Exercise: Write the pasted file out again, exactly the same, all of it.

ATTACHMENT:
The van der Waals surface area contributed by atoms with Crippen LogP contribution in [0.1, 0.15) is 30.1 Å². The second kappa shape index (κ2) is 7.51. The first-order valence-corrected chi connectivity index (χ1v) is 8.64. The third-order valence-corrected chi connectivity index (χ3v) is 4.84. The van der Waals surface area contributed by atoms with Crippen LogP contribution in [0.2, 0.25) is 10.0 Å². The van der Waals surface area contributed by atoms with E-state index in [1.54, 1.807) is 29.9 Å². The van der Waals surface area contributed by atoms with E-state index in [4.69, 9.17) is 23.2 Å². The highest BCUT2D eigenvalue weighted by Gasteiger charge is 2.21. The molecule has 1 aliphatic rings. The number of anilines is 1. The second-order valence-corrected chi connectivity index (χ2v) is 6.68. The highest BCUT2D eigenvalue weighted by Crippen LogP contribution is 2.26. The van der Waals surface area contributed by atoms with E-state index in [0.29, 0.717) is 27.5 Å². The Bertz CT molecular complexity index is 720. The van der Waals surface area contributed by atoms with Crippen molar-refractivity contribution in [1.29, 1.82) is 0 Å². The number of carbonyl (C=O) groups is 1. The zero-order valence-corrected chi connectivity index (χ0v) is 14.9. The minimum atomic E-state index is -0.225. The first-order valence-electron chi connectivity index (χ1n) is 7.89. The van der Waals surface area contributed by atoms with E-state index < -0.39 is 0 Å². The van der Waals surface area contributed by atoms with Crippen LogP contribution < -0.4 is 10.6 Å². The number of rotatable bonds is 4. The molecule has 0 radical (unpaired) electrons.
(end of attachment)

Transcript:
The van der Waals surface area contributed by atoms with Crippen LogP contribution in [0.1, 0.15) is 30.1 Å². The second kappa shape index (κ2) is 7.51. The first-order valence-corrected chi connectivity index (χ1v) is 8.64. The third-order valence-corrected chi connectivity index (χ3v) is 4.84. The van der Waals surface area contributed by atoms with Crippen LogP contribution in [0.2, 0.25) is 10.0 Å². The van der Waals surface area contributed by atoms with E-state index in [1.54, 1.807) is 29.9 Å². The van der Waals surface area contributed by atoms with E-state index in [4.69, 9.17) is 23.2 Å². The highest BCUT2D eigenvalue weighted by Gasteiger charge is 2.21. The molecule has 1 aliphatic rings. The number of anilines is 1. The second-order valence-corrected chi connectivity index (χ2v) is 6.68. The highest BCUT2D eigenvalue weighted by Crippen LogP contribution is 2.26. The van der Waals surface area contributed by atoms with E-state index in [0.29, 0.717) is 27.5 Å². The Bertz CT molecular complexity index is 720. The van der Waals surface area contributed by atoms with Crippen molar-refractivity contribution in [1.29, 1.82) is 0 Å². The number of carbonyl (C=O) groups is 1. The zero-order valence-corrected chi connectivity index (χ0v) is 14.9. The minimum atomic E-state index is -0.225. The first-order valence-electron chi connectivity index (χ1n) is 7.89. The van der Waals surface area contributed by atoms with E-state index < -0.39 is 0 Å². The van der Waals surface area contributed by atoms with Crippen LogP contribution < -0.4 is 10.6 Å². The number of rotatable bonds is 4. The molecule has 0 radical (unpaired) electrons.